Bibliography 1/29

Boschee, J. (2016). Language, identity, and relations: We Gaze as visual-literacy and arts-based inquiry in teaching (Master’s thesis). Retrieved from

During my search through Google Scholar, I found Jana Boschee’s MA thesis that cites Lynda Barry’s Syllabus. In this multi-modal work, Boschee explores the role of identity within the creation of artful text. She also investigates and explains the purpose of We Gaze, a social fiction created by the author. In We Gaze, the author and her cohort investigate pedagogy from within narratives produced by those teaching during this project. [MAP]

Causey, A. (2017). Drawn to see: Using line drawing as an ethnographic method. Toronto, ON: University of Toronto Press.

Causey’s book, which I found on Google Scholar during my search for works that cite Barry’s Syllabus, discusses the value behind utilizing drawing as a way to re-see reality. Causey provides readers with a sort of “How-to” regarding mindfully seeing and interacting with the world at large through drawing. [MAP]

Groppel-Wegener, A. (2016). Writing essays by pictures: Redrawing the textbook. Journal of Pedagogic Development, 6(3), 65-69. Retrieved from

This article, which I also found through Google Scholar, discusses revisiting textbooks to decide if textbooks need to be revamped, in general. The article explores the concept of textbooks as a genre and proposes a new approach to textbooks, one that questions the design aspects. [MAP]

Shipka, J. (2005). A multimodal task-based framework for composing. College Composition and Communication, 57(2), 277-306. Retrieved from

Shipka’s piece, which I found through Halle Library’s database, explores the idea of expanding the reaches of composition studies beyond just written texts. Shipka advocates for this inclusive approach to writing and suggests the writing process should include consideration of the influence of the tools used during the process, as well as everything within the environment surrounding the writer during the writing process. [MAP]

Tolmie, J (Ed.). (2013). Drawing from life: Memory and subjectivity in comic art. Jackson, MS: University Press of Mississippi.

While searching through the Halle Library database, I found this edited book. This book is a compilation of reviews and analyses of autobiographical comic pieces, created by various authors, which challenge the traditional notion of autobiographical. A review of Barry’s work is included in this compilation. [MAP]

Reading Question (Barry)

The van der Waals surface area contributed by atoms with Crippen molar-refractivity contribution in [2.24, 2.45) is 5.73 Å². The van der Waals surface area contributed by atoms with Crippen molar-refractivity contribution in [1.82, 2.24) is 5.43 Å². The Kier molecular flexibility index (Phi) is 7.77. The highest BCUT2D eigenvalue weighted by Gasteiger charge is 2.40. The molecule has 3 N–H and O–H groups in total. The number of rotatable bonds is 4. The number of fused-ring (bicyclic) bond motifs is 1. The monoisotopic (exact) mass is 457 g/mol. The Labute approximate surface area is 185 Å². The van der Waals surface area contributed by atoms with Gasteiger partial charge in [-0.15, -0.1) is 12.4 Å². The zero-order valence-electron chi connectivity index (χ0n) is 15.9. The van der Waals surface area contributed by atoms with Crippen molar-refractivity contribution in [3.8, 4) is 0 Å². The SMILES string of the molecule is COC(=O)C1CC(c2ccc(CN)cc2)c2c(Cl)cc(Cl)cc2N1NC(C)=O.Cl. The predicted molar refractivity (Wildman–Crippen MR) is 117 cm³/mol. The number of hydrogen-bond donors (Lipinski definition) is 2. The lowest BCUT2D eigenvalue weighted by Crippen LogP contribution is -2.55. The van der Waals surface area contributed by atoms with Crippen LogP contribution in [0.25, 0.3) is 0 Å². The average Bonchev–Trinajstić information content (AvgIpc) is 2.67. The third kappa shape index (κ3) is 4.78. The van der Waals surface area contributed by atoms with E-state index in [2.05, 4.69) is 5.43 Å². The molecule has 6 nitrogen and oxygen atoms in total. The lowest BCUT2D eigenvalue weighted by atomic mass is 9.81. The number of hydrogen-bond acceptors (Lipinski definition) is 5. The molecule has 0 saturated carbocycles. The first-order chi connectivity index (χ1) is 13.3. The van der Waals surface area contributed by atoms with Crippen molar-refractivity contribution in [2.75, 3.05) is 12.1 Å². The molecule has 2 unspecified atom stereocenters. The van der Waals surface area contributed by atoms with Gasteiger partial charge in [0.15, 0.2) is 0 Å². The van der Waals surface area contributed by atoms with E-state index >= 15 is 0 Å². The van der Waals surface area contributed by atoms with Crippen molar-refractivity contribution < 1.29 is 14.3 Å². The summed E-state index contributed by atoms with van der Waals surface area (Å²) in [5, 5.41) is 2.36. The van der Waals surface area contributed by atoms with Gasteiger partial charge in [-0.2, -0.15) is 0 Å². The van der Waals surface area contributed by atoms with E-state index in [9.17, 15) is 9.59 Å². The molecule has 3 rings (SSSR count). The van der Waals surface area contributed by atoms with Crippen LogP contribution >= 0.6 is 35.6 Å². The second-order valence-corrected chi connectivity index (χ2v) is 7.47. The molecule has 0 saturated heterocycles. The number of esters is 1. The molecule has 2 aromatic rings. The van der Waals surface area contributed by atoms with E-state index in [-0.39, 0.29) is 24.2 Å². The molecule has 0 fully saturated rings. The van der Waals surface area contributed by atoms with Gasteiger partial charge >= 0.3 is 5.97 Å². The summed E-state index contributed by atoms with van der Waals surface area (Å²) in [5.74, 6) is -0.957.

As I read through Syllabus, I noticed how there were many times where the pictures had to contort around the text, and vice versa.  There are other times, however, where that is not the case.  The page (pg. 88) below is a good example.  I was immediately drawn to the “Hate Cr-ay-on-!” in the top center of the page.  This statement has conformed to the contortions of both the other drawings and texts.  The painted strips on the bottom left, however, are allowed to cover up Chew-Barry.  It made me think about the negotiation of space.  How do visual rhetors negotiate space between different elements, and what do those decisions imply?

Reading Questions-Diana George 1/29

“Visual literacy and Writing classes” by Diane George

George tries to examine the place of visual literacy in the composition classrooms because she believes that “some tug of war between words and images or between writing and design can be productive as it brings into relief the multiple dimensions of all forms of communication”(14).

Diane George claims that 21 century students as those who grow up in “an aggressively visual culture” and emphasizes visual analysis in postsecondary, writing pedagogies for the last fifty years after World War II. (21). Questions that are initiated through the reading are: “Are images strategies for getting students to pay attention to detail? Do they mimic the rhetoric of verbal argument? Are they a dumping down of writing instruction making visible to nonverbal students what the verbally gifted can conceptualize”(22)?

George explains different theories regarding writing studies and their interpretation of using visuals in teaching composition: Expressionism and Social Constructionism. She believes that “Visual arguments make a claim or assertion and attempt to sway an audience by offering reasons to accept than claims” (29).